NICE reverses decision on medication for relapsing multiple sclerosis
The current topic of discussion regarding NICE is how its recent changes will impact patient access to medicine but, away from the headlines, the body continues to perform its role of determining which medicines will be available to patients. In this case, it has approved Biogen's Zinbryta for patients suffering from relapsing remitting multiple sclerosis, though with the caveat of there being particular circumstances dependent for its use.
This means that patients will eligible if they have failed to respond to first-line, disease-modifying therapy or have rapidly evolving severe multiple sclerosis. The approval comes a full year after the FDA had given its nod for the same indication of the drug, coming as a reversal on a decision last September to reject the drug.
Zinbryta is a human monoclonal antibody that selectively binds to the high-affinity interleukin-2 (IL-2) receptor subunit (CD25). CD25 is expressed at high levels on T-cells that become activated in people with MS. The treatment is self-administered once every month by patients. It will be used as treatment in those who are unsuitable or unresponsive to alemtuzumab.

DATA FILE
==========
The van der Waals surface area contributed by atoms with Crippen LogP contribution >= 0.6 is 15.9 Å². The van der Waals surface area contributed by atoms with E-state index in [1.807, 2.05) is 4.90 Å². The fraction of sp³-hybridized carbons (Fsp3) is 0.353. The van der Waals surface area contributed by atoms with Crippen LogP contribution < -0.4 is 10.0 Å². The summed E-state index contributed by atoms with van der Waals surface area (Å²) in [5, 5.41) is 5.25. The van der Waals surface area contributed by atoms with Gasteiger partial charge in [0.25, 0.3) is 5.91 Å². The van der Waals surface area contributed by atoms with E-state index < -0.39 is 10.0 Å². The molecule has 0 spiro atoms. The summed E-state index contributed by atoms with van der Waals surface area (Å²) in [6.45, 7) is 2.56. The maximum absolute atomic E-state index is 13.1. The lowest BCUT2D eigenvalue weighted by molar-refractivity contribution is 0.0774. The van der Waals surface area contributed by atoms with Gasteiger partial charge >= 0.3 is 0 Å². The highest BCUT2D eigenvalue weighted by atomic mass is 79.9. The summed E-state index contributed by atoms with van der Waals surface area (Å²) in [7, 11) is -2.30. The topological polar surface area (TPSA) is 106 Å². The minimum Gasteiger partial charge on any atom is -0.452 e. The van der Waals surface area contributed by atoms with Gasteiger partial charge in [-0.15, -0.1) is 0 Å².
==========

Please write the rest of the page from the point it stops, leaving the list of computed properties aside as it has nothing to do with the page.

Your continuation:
“We are pleased that NICE has reversed its earlier decision and has now approved Zinbryta as a treatment for relapsing remitting MS in England and Wales. It further expands the range of disease modifying drugs by offering a different dosing schedule, a different mode of action and a different profile of benefits and risks compared to existing disease modifying drugs,” commented Pam Macfarlane, Chief Executive Officer of the MS Trust, on the decision.
The drug was found, in clinical trials, to reduce the number of relapses by 50% compared to the use of a placebo.